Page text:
The rise in life expectancy in developed countries over the last two centuries has resulted in people seeking more education but deciding to work fewer hours over their lifetimes. Research by Holger Strulik and Katharina Werner, presented at the Royal Economic Society’s 2013 annual conference, explains this surprising fact.

Their study suggests that because people can expect to live for longer and remain healthy for longer, they have the option of working for longer. In the past, people would have to work for much of their lives and save large amounts in the expectation of long periods when they were too old and weak too work.

But as health in old age is improving, this is no longer the case. This allows people to spend longer in education, which then enables them to get a higher earning job and to be able to retire earlier, knowing that their savings can finance a longer retirement as they expect to be healthier than previous generations.

The authors argue that increasing life expectancy explains the evolution of education, labour supply and economic growth in the US over the last two centuries. They conclude:

‘Our approach can be used to explain long-run trends of GDP growth and productivity growth. In particular, our analysis is able to explain the historical evolution of education and long-run growth in the US since 1830 by changes in life expectancy.’


Over the last centuries life expectancy has increased drastically. Furthermore, it has been observed that with the increase in life expectancy, people spend more time on education and, surprisingly, they prefer to work less and enjoy more leisure.

Theory suggests that with an increase in life expectancy, people prefer to go to school longer because they face a longer working life in which they can then earn a higher income due to their increased education. Hence, because working is more lucrative, lifetime labour supply should increase as well. In contrast to this theory, historical data for the US shows that lifetime labour supply has decreased over the last centuries.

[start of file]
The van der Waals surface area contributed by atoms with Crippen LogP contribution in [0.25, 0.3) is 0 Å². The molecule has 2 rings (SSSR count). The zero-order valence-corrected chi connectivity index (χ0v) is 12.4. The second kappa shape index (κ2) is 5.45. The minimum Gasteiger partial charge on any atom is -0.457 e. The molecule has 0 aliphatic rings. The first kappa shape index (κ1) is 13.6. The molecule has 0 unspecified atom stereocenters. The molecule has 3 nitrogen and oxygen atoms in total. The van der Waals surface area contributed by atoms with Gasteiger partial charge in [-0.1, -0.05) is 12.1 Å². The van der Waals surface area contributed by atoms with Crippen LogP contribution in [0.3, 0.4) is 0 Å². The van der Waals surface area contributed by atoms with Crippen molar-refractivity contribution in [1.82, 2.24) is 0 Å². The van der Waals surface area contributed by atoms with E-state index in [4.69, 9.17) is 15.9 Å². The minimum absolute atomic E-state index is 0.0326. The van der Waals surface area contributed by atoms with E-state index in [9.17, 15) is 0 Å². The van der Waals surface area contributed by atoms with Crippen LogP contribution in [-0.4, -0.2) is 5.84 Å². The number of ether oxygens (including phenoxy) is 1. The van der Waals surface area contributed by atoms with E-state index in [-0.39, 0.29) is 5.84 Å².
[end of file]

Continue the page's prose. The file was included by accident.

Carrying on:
This study proposes a novel theory based on the concept of healthy life expectancy, which explains why higher life expectancy leads to more schooling and less lifetime labour supply.

Over the last decades, the health of the elderly has improved. Even more, people can expect to live longer as well as to stay longer healthy. In particular with an increase in life expectancy, they gain more healthy years than unhealthy ones. This is reflected by the concept of healthy (or active) life expectancy. The WHO defines healthy life expectancy as the average number of years that a person can expect to live in full health, that is, without any disability or injury.

The research divides the adulthood of individuals into a healthy period, where they divide their time between labour supply and leisure, and an unhealthy period, where the individuals have to retire because of their low health status.

After an increase in life expectancy, people prefer to have more schooling, no matter which of the two adulthood periods increases. More schooling leads to a higher wage during employment but first reduces the time in employment. If now the working period becomes longer, the higher wages overcompensate the lost income during schooling. Furthermore, with a rise in longevity, they have to finance a longer period of retirement during the unhealthy state.

The effect of increasing life expectancy on lifetime labour supply is ambiguous. If people expect to stay longer in an unhealthy state they have to work more during the healthy period to finance consumption during retirement. But if the healthy period is getting longer, people prefer to work less per month/year and to enjoy more leisure.

The effect on total labour supply is ambiguous, because after an increase in healthy life expectancy the healthy period is longer, but the individuals work less per time increment. Therefore, a scenario in which the total labour supply decreases and education increases while life expectancy rises can be explained.

Not only can this model explain the general trends, but also the absolute values. To this end, the researchers have calibrated the model to the data for the US. The dashed red lines in the figure below show the historical data for US males born between 1840 and 1970, while the solid blue lines are the predictions of the model.

Embedded into a macro economy, this approach can be used to explain long-run trends of GDP growth and total factor productivity growth. In particular, the model is able to explain the historical evolution of education and long-run growth in the US since 1830 by changes in life expectancy.


Notes for editors:

‘Life Expectancy, Labor Supply, and Long-Run Growth: Reconciling Theory and Evidence’ by Holger Strulik and Katharina Werner


Katharina Werner (

RES media consultant Romesh Vaitilingam:
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